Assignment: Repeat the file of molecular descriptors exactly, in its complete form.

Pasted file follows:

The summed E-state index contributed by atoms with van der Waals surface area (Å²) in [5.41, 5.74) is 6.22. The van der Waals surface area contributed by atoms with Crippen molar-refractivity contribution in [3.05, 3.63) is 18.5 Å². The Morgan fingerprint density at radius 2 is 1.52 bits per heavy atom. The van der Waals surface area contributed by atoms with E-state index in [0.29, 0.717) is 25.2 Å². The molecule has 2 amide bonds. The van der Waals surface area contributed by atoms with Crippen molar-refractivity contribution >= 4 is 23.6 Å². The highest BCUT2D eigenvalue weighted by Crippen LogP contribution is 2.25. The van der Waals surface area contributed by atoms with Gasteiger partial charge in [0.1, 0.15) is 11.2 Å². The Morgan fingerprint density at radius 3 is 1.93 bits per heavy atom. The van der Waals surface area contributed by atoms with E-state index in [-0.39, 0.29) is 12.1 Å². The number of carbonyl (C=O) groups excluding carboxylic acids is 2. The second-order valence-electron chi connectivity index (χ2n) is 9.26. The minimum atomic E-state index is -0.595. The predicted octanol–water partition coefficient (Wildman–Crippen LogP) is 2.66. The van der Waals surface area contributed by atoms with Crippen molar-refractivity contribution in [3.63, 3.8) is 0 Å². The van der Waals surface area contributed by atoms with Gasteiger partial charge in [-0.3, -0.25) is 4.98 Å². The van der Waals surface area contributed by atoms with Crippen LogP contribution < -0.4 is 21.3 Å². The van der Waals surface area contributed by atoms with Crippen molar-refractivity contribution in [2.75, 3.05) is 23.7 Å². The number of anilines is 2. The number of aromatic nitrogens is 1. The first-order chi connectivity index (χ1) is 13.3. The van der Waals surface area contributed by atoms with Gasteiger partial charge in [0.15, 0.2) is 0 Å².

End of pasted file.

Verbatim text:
The summed E-state index contributed by atoms with van der Waals surface area (Å²) in [5.41, 5.74) is 6.22. The van der Waals surface area contributed by atoms with Crippen molar-refractivity contribution in [3.05, 3.63) is 18.5 Å². The Morgan fingerprint density at radius 2 is 1.52 bits per heavy atom. The van der Waals surface area contributed by atoms with E-state index in [0.29, 0.717) is 25.2 Å². The molecule has 2 amide bonds. The van der Waals surface area contributed by atoms with Crippen molar-refractivity contribution >= 4 is 23.6 Å². The highest BCUT2D eigenvalue weighted by Crippen LogP contribution is 2.25. The van der Waals surface area contributed by atoms with Gasteiger partial charge in [0.1, 0.15) is 11.2 Å². The Morgan fingerprint density at radius 3 is 1.93 bits per heavy atom. The van der Waals surface area contributed by atoms with E-state index in [-0.39, 0.29) is 12.1 Å². The number of carbonyl (C=O) groups excluding carboxylic acids is 2. The second-order valence-electron chi connectivity index (χ2n) is 9.26. The minimum atomic E-state index is -0.595. The predicted octanol–water partition coefficient (Wildman–Crippen LogP) is 2.66. The van der Waals surface area contributed by atoms with Crippen molar-refractivity contribution in [3.63, 3.8) is 0 Å². The van der Waals surface area contributed by atoms with Gasteiger partial charge in [-0.3, -0.25) is 4.98 Å². The van der Waals surface area contributed by atoms with Crippen LogP contribution < -0.4 is 21.3 Å². The van der Waals surface area contributed by atoms with Crippen molar-refractivity contribution in [2.75, 3.05) is 23.7 Å². The number of anilines is 2. The number of aromatic nitrogens is 1. The first-order chi connectivity index (χ1) is 13.3. The van der Waals surface area contributed by atoms with Gasteiger partial charge in [0.15, 0.2) is 0 Å².